Pictured: Rohan Wray and Chana Al-Alas
Published: 27 April, 2012
by ANDREW JOHNSON
POLICE, social services and the health service will need to work more closely together and share information in order to avoid putting another couple through the ordeal faced by Rohan Wray and Chana Al-Alas, who were wrongly accused of murdering their baby and then had to fight to gain custody of their other child.
That is the likely finding of a review carried out in the aftermath of the case after Mr Wray, 22, and his partner, Miss Al-Alas, 19, who live in Islington, were finally reunited with their daughter last week.
The couple spoke this week of their heartache at having their daughter taken from them immediately after she was born because they faced unfounded charges of murder following the death of their eldest child.
Not only that, after going through the ordeal of a six-week Old Bailey trial – they were cleared in November last year – the couple then had to refight the case because Islington Council refused to hand their daughter, Jayda, back to them.
In a rare move, Mrs Justice Theis, who heard the case at the Family Divisional Court at the Royal Courts of Justice in the Strand, released her judgment last Thursday and named all the parties involved so the couple could “sing their innocence from the rooftops”.
A review carried out by the council into the series of events that led to the case will be published next month. It is understood to find that all the official parties should work more closely together and communicate better.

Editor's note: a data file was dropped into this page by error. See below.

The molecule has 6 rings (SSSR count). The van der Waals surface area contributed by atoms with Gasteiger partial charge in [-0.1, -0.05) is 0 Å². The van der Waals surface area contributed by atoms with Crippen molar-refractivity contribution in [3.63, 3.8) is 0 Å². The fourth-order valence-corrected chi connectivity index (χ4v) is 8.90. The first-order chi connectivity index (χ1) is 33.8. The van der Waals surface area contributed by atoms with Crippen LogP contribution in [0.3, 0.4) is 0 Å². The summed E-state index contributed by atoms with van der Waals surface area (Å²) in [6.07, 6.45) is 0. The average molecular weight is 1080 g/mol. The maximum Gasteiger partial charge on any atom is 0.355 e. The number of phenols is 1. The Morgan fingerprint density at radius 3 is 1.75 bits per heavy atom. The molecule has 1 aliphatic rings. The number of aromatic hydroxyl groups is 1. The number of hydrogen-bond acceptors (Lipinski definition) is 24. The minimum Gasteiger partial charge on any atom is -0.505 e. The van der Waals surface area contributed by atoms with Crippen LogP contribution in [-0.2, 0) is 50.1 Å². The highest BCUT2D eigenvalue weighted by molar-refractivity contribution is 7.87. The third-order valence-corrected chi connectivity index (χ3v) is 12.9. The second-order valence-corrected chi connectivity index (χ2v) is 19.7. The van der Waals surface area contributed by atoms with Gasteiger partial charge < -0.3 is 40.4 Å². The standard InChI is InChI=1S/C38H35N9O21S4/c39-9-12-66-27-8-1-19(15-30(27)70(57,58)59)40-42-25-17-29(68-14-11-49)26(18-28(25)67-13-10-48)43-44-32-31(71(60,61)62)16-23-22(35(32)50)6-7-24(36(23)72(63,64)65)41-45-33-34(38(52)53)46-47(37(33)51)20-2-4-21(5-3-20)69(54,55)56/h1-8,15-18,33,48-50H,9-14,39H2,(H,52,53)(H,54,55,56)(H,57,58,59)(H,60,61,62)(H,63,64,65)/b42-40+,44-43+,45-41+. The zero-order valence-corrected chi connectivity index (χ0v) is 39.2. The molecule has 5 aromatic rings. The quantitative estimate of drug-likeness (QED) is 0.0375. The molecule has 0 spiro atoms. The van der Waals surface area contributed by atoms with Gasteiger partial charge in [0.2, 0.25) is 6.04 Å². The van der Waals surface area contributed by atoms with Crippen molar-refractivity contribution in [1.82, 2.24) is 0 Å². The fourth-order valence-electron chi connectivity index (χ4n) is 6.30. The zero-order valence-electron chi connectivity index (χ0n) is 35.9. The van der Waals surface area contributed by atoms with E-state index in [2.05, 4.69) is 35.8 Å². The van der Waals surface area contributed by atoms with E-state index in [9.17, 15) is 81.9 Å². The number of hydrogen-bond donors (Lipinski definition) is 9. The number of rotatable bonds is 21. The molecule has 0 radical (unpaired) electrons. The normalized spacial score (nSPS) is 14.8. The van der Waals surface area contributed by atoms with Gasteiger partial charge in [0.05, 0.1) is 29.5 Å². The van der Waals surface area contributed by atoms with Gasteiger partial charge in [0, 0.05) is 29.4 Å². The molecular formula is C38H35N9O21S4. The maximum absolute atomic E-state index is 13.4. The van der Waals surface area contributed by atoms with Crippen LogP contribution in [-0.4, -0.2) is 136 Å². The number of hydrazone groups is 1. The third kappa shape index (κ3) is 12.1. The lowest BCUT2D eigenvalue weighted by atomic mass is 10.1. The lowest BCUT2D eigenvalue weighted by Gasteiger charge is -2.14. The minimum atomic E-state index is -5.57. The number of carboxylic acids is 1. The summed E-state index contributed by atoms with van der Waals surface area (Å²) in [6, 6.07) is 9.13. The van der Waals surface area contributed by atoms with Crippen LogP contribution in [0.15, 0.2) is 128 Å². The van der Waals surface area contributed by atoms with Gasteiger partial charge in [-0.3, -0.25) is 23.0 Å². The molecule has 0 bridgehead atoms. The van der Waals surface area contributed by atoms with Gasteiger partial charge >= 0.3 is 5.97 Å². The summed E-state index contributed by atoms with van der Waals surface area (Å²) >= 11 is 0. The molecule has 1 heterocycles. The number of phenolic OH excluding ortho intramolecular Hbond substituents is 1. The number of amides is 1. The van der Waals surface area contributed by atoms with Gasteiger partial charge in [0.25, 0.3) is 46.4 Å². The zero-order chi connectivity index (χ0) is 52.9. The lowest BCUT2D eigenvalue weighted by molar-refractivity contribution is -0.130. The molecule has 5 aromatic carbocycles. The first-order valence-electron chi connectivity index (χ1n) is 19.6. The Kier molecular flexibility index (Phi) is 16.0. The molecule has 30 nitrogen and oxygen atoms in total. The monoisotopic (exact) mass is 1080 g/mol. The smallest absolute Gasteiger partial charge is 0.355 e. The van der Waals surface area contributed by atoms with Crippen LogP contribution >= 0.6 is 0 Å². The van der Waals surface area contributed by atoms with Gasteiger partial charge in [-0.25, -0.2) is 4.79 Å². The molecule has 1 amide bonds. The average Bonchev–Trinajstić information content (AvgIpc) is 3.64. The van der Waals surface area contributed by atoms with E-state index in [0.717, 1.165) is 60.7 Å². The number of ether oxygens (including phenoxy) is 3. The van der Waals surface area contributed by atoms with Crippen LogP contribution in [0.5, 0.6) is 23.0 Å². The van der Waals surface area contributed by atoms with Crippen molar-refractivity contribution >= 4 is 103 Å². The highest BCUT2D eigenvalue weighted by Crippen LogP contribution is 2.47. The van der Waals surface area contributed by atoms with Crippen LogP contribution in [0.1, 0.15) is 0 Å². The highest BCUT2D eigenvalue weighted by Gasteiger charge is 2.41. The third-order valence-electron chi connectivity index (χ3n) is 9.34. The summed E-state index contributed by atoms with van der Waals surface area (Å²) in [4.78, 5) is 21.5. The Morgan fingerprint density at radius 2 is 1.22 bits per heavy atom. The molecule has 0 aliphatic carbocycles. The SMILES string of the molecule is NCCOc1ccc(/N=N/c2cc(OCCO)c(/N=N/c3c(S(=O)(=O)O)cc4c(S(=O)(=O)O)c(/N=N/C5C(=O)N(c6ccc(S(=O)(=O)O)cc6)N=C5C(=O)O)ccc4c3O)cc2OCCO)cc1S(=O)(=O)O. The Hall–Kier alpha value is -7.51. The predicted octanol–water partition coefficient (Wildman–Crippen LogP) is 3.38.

Rohan and Chana’s difficulties began when their first child, Jayden, became ill in 2009. He had developed rickets, a bone-weakening disease caused by vitamin D deficiency. But when they took him to University College London Hospital doctors failed to identify rickets.
The four-month-old boy subsequently died of multiple fractures and brain damage at Great Ormond Street Hospital in July 2009.
His parents were immediately arrested and charged with murder the following the month. They were not allowed to see their baby son again.
Tragically, they were told they could not attend his christening, which they had requested before his life support machine was switched off. Nor were they allowed to say goodbye. Visits by any member of the family were vetoed by the council.
Miss Al-Alas was pregnant at this time with her daughter, Jayda. When she was born in 2010 she was immediately taken from her.
Mr Wray did not see his new baby girl for a month and Miss Al-Alas was only supplied with a photograph after the intervention of a nurse.
Although the couple were cleared of Jayden’s murder in November last year – the baby’s disease was eventually noted by a pathologist but his report was ignored by the prosecution – the council remained concerned about Jayda’s safety.
The trial collapsed because more than 60 expert witnesses could not agree. So the couple were forced to refight the case at the Family Division, eventually winning custody of their daughter after 18 months.
The family was reunited earlier last week.
Speaking this week of the ordeal, Mr Wray called for an inquiry. “There are medical staff who we believe should be disciplined at an inquiry,” he said. “These medical experts who judge parents are dangerous people. They base much of what they say on opinion rather than fact. We feel we were treated very poorly by the state authorities involved. We were viewed as guilty at the outset.”
The couple’s solicitor, Ann Thompson, of Goodman Ray, told the Tribune that without legal aid it is possible the couple would not only have been unable to fight their Old Bailey trial, but may very well have lost custody of their daughter, despite their innocence.
“The judge felt the parents needed to have some vindication – that they should be able to sing their innocence from the rooftops,” she said. “The main thing to be learned from this case is that people mustn’t rush to judgement in these cases. It’s important to have an overview.”
In a statement, she added that the judge had strongly encouraged more research into rickets in this country.